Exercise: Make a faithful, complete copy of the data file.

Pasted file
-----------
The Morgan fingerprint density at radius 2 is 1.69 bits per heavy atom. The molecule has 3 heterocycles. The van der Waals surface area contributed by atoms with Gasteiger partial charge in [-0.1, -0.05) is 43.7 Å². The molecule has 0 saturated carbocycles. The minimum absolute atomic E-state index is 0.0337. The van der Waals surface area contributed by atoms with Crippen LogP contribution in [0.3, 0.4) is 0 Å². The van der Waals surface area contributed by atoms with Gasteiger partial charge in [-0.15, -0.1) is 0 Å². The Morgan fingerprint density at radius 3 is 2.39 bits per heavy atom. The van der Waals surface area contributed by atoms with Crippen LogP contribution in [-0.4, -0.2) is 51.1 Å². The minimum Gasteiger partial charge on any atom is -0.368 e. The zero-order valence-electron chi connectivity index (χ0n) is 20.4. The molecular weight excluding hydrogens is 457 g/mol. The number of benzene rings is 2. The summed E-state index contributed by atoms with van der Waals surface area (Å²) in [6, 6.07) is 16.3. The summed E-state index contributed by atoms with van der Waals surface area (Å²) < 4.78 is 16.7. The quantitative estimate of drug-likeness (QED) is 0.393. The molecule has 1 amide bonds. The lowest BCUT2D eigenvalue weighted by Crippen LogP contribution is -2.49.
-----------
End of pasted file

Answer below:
The Morgan fingerprint density at radius 2 is 1.69 bits per heavy atom. The molecule has 3 heterocycles. The van der Waals surface area contributed by atoms with Gasteiger partial charge in [-0.1, -0.05) is 43.7 Å². The molecule has 0 saturated carbocycles. The minimum absolute atomic E-state index is 0.0337. The van der Waals surface area contributed by atoms with Crippen LogP contribution in [0.3, 0.4) is 0 Å². The van der Waals surface area contributed by atoms with Gasteiger partial charge in [-0.15, -0.1) is 0 Å². The Morgan fingerprint density at radius 3 is 2.39 bits per heavy atom. The van der Waals surface area contributed by atoms with Crippen LogP contribution in [-0.4, -0.2) is 51.1 Å². The minimum Gasteiger partial charge on any atom is -0.368 e. The zero-order valence-electron chi connectivity index (χ0n) is 20.4. The molecular weight excluding hydrogens is 457 g/mol. The number of benzene rings is 2. The summed E-state index contributed by atoms with van der Waals surface area (Å²) in [6, 6.07) is 16.3. The summed E-state index contributed by atoms with van der Waals surface area (Å²) < 4.78 is 16.7. The quantitative estimate of drug-likeness (QED) is 0.393. The molecule has 1 amide bonds. The lowest BCUT2D eigenvalue weighted by Crippen LogP contribution is -2.49.